BOROUGH residents will see part of their council tax frozen for a further two years – but community organisations that help those in need will have their funding slashed from April after Conservative councillors voted through a highly-controversial budget plan.
Opposition councillors described the Tory budget as an “omnishambles” and criticised cuts to frontline organisations such as the Citizens Advice Bureau (CAB).
But the ruling administration said the budget was a “plan for the future”, and they promised to freeze the authority’s portion of council tax in April 2013 and April 2014.
Funding for major building projects over the next four years has been set at £31.6million. This will start the regeneration of Basing View as a “green business hub equipped with superfast broadband”, revamp the Top of The Town, improve residential parking, and pilot solar panels on council buildings.
Council leader Councillor Clive Sanders said: “Our economy is vital. Thriving businesses bring jobs and prosperity. This is why we are allocating significant fund to regenerating Basing View.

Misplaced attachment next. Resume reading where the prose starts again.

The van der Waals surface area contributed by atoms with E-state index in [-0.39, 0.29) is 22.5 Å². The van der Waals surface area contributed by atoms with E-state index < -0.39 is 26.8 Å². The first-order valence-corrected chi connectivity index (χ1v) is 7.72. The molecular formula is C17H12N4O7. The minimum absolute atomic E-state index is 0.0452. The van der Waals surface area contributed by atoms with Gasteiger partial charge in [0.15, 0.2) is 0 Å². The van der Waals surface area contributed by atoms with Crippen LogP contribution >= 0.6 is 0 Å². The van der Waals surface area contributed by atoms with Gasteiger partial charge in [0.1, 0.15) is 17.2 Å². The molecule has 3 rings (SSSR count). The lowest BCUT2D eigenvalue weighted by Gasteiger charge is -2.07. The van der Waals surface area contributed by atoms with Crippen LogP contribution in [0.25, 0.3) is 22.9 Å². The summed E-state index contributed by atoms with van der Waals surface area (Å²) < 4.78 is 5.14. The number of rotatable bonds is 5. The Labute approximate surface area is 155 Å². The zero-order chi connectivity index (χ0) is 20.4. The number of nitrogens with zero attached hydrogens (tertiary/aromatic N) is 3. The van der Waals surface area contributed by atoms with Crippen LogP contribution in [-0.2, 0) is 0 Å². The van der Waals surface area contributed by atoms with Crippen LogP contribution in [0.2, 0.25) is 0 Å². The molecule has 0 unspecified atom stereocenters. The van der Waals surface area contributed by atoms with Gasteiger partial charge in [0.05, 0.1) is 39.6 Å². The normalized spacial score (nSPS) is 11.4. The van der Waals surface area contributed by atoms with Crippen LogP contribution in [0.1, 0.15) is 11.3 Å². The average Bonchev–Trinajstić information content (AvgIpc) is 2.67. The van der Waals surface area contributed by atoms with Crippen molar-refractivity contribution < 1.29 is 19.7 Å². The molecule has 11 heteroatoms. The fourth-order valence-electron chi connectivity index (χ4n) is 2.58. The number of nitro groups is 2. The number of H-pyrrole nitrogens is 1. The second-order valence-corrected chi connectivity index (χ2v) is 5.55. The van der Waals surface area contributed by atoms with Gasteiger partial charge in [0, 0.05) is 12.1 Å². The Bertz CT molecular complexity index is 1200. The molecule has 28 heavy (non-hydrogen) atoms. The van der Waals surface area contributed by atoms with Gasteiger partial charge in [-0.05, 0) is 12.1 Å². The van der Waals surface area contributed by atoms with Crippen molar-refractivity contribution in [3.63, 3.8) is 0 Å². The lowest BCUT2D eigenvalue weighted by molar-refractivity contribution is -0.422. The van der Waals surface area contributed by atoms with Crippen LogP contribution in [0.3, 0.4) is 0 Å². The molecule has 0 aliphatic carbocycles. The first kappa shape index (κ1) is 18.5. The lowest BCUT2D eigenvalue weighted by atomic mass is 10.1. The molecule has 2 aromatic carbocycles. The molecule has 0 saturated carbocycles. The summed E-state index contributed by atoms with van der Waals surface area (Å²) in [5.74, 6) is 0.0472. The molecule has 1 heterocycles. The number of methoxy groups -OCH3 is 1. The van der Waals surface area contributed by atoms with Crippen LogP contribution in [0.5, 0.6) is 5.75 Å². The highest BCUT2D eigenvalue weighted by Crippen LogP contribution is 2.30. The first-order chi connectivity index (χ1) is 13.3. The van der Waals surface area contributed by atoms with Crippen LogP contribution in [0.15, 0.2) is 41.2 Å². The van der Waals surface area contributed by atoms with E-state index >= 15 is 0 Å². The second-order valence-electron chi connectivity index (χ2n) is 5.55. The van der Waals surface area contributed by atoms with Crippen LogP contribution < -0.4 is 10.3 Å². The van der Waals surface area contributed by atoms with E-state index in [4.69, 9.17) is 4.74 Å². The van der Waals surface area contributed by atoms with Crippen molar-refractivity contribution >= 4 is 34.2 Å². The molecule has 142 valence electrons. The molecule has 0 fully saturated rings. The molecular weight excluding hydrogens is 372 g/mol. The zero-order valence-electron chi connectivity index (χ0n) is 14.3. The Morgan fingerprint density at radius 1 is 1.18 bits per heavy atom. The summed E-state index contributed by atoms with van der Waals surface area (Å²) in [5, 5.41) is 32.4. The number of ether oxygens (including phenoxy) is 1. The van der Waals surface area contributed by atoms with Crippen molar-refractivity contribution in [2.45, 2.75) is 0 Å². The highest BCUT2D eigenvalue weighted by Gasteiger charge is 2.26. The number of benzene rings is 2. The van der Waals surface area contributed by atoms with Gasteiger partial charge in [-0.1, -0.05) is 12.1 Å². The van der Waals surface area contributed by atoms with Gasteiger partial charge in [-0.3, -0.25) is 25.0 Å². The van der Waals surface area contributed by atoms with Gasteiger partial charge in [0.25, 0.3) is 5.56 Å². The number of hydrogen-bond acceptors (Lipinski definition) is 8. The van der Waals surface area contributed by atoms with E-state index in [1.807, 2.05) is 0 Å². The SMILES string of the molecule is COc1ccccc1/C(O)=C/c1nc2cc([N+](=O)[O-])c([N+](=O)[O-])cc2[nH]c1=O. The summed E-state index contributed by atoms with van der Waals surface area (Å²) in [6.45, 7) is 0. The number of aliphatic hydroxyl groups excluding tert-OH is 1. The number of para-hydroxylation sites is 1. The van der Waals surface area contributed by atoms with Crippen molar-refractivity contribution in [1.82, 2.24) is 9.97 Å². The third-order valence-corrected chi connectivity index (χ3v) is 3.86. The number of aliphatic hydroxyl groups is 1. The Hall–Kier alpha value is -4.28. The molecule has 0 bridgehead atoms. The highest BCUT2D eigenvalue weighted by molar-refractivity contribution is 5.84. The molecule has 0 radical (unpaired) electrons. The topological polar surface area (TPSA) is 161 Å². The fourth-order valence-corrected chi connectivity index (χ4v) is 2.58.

The budget also announced £500,000 for a Community Support Fund to provide additional support to vulnerable residents, alongside a £500,000 boost to improve residential parking, and the creation of a £1m Green Investment reserve.
Labour group leader Cllr Laura James said the administration was “full of warm words” but had a record of “talking lots and doing little.”
She called on the administration to stop cuts to the five Basingstoke community schools, and to reverse the 12 per cent average reduction to borough-based community organisations, like Victim Support.
Cllr James said: “You can balance any budget if you cut enough out of it, and this is a budget that will lead to millions of pounds of cuts which hurt the most vulnerable in our community.”
Liberal Democrat group leader Cllr Gavin James said the Conservatives were “off message” and urged the administration to stop cuts to the CAB.
He added: “At a time when the Coalition is trying to simplify the most confusing benefits system, and changing the criteria for housing benefit, you want to reduce funding for the CAB. How off message can we be? A not-for-profit organisation, run by an army of volunteers offering advice on things you’d expect the state to provide, will get reduced funding. The finest example of the Big Society...broken.”
The budget and council plan were unanimously supported by the Conservatives and were passed by a 32-27 majority with support also coming from Independent Basing councillor Onnalee Cubitt and Tadley UKIP councillor Stephen West.